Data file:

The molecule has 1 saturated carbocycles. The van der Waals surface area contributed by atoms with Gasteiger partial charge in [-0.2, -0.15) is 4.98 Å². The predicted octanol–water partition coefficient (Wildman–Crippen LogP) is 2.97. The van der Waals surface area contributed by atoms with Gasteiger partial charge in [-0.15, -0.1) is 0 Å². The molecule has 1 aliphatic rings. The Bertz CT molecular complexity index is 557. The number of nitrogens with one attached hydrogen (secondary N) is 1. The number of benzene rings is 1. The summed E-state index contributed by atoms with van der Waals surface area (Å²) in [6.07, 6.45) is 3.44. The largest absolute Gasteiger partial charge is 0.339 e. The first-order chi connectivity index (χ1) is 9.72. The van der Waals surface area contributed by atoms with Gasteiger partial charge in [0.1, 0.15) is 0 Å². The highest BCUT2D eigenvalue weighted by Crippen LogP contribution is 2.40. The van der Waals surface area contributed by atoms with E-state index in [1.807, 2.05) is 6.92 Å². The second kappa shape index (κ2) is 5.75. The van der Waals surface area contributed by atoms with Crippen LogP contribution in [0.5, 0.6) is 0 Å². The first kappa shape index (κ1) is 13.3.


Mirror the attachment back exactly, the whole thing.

The molecule has 1 saturated carbocycles. The van der Waals surface area contributed by atoms with Gasteiger partial charge in [-0.2, -0.15) is 4.98 Å². The predicted octanol–water partition coefficient (Wildman–Crippen LogP) is 2.97. The van der Waals surface area contributed by atoms with Gasteiger partial charge in [-0.15, -0.1) is 0 Å². The molecule has 1 aliphatic rings. The Bertz CT molecular complexity index is 557. The number of nitrogens with one attached hydrogen (secondary N) is 1. The number of benzene rings is 1. The summed E-state index contributed by atoms with van der Waals surface area (Å²) in [6.07, 6.45) is 3.44. The largest absolute Gasteiger partial charge is 0.339 e. The first-order chi connectivity index (χ1) is 9.72. The van der Waals surface area contributed by atoms with Gasteiger partial charge in [0.1, 0.15) is 0 Å². The highest BCUT2D eigenvalue weighted by Crippen LogP contribution is 2.40. The van der Waals surface area contributed by atoms with E-state index in [1.807, 2.05) is 6.92 Å². The second kappa shape index (κ2) is 5.75. The van der Waals surface area contributed by atoms with Crippen LogP contribution in [0.5, 0.6) is 0 Å². The first kappa shape index (κ1) is 13.3.